Enrique Chagoya. Utopian Cannibal Adventures
In the early 1990s, Enrique Chagoya began creating modern-day codices—accordion-like compositions like those of pre-Columbian books, most of which were destroyed during the Spanish conquest—that challenge historical narratives. They “present ‘what if’ scenarios where non-Western modes of communication reign.”1 The Labyrinth of Liberty (2004) is a ten-panel work on paper that combines a Humpty Dumpty caricature of the Lone Ranger with Christian iconography, dinosaurs, airplanes, Mayan gods and Aztec pyramids, and Arabic and Chinese scripts referencing the road to Mecca. The codex unfolds in what the artist referred to as “utopian cannibalism.”2 Rather than dominant cultures feeding off the traditions, objects, and ideas of the conquered or colonized, in Chagoya’s imagined utopian version the cannibalized culture reverses that history.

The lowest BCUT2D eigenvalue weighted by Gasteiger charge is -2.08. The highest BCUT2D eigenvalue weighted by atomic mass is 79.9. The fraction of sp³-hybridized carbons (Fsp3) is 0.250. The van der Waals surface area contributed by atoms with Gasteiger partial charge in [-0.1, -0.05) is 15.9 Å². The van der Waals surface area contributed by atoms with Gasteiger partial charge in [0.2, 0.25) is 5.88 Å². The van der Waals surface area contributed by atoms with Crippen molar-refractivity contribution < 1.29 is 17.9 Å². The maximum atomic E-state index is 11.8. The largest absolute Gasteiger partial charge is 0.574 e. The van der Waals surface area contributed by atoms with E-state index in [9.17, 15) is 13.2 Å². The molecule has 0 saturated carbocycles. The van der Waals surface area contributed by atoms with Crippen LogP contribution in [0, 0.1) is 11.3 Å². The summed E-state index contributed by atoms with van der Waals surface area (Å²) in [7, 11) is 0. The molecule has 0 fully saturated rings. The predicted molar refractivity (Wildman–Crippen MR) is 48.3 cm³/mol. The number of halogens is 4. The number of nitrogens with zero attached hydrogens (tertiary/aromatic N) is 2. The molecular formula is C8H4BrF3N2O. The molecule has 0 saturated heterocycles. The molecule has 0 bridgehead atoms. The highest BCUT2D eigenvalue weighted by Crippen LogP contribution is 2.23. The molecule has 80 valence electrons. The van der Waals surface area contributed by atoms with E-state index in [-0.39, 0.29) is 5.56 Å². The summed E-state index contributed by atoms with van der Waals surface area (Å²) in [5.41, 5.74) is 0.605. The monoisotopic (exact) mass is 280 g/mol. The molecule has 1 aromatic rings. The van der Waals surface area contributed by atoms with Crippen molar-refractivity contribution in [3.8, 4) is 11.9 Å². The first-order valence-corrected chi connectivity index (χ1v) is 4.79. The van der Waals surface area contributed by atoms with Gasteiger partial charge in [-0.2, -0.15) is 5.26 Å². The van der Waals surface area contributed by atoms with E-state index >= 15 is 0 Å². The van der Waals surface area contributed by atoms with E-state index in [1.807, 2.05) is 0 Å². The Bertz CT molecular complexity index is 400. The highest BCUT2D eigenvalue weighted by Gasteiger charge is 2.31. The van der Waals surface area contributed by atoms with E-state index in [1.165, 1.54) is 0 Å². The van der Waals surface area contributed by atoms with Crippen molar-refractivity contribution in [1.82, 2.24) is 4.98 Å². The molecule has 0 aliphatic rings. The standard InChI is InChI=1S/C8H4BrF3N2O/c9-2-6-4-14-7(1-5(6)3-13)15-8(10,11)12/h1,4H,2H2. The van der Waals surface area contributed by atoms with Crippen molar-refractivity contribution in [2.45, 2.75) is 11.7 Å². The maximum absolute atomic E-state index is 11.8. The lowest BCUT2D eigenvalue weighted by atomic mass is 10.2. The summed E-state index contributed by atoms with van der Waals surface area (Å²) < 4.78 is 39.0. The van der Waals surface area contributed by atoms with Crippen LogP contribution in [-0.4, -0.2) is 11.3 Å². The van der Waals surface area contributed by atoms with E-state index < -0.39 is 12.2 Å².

E. Carmen Ramos, “Commentaries on the Artworks,” in Ramos, ed., Our America: The Latino Presence in American Art (Washington, DC: Smithsonian American Art Museum, 2014), 135. ↩︎
Enrique Chagoya, in Mel Watkin, Utopian Cannibal: Adventures in Reverse Anthropology (St. Louis: Forum on Contemporary Art, 2001). ↩︎